Court-Martial Under Way for Navy Captain


A much-decorated Navy captain became the highest-ranking naval officer to face court-martial in decades as his trial opened here Wednesday on charges he engaged in "unduly familiar personal relationships" with two female subordinates.

Capt. Everett L. Greene, who headed a Navy equal-opportunity office at the time of the alleged incidents, sent poems, letters and greeting cards to the two women, telephoned them at home and gave one of them a bag of gum and an old pair of men's jogging shorts and shirt. Neither woman alleged any physical contact.

Senior Navy officials at the Pentagon, speaking anonymously, said the Navy believed the case should have been resolved with an agreement on some sort of administrative punishment. "At minimum this is a case of bad judgment," said a Navy official familiar with the case. "It's not something you want to give a felony for."

However Greene, whose promotion to rear admiral has been put on hold pending the trial, refused administrative punishment ranging from fines to written reprimands, some of which can effectively stop an officer from being promoted. Greene's lawyer said he refused that route because the two superior officers who would decide on the punishment "were not acceptable." That left Navy officials with the option of dropping the matter completely or proceeding with a court-martial, officials said.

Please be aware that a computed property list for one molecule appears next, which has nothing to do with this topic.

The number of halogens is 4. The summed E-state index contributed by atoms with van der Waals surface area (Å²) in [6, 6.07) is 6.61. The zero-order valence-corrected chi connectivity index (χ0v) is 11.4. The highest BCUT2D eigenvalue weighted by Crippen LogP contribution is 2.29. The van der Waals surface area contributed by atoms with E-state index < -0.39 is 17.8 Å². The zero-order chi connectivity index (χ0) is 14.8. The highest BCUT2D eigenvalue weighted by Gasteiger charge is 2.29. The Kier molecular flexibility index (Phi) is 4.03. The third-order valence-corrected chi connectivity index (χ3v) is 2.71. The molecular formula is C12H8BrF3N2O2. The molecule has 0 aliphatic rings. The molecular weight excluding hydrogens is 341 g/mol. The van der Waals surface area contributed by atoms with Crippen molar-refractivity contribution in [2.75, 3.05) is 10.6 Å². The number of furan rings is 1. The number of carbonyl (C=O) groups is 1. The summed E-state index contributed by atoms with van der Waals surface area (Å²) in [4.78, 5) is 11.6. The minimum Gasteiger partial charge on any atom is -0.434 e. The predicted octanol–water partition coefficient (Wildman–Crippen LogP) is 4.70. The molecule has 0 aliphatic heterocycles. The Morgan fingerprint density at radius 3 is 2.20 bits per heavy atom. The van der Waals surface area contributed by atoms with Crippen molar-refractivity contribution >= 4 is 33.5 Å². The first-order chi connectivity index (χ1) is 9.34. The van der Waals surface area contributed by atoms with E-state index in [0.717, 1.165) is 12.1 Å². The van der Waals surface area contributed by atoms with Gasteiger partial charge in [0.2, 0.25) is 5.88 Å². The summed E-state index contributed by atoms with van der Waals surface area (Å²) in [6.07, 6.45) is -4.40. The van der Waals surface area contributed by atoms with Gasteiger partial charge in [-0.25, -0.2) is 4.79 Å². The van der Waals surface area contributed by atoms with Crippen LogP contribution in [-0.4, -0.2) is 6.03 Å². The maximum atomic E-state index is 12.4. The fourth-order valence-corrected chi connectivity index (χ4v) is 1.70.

Greene does not dispute that he gave the women the missives and gifts. But he said Wednesday in an interview that he had done nothing improper. He sent some of the letters "to boost the morale" of Lt. Mary E. Felix, who was having health problems and had broken up with a boyfriend when she began working for him on the Bureau of Naval Personnel's sexual-harassment complaint hot line. He said he sent other letters "to confront" the women about rumors he said they were untruthfully spreading about his intentions toward them.

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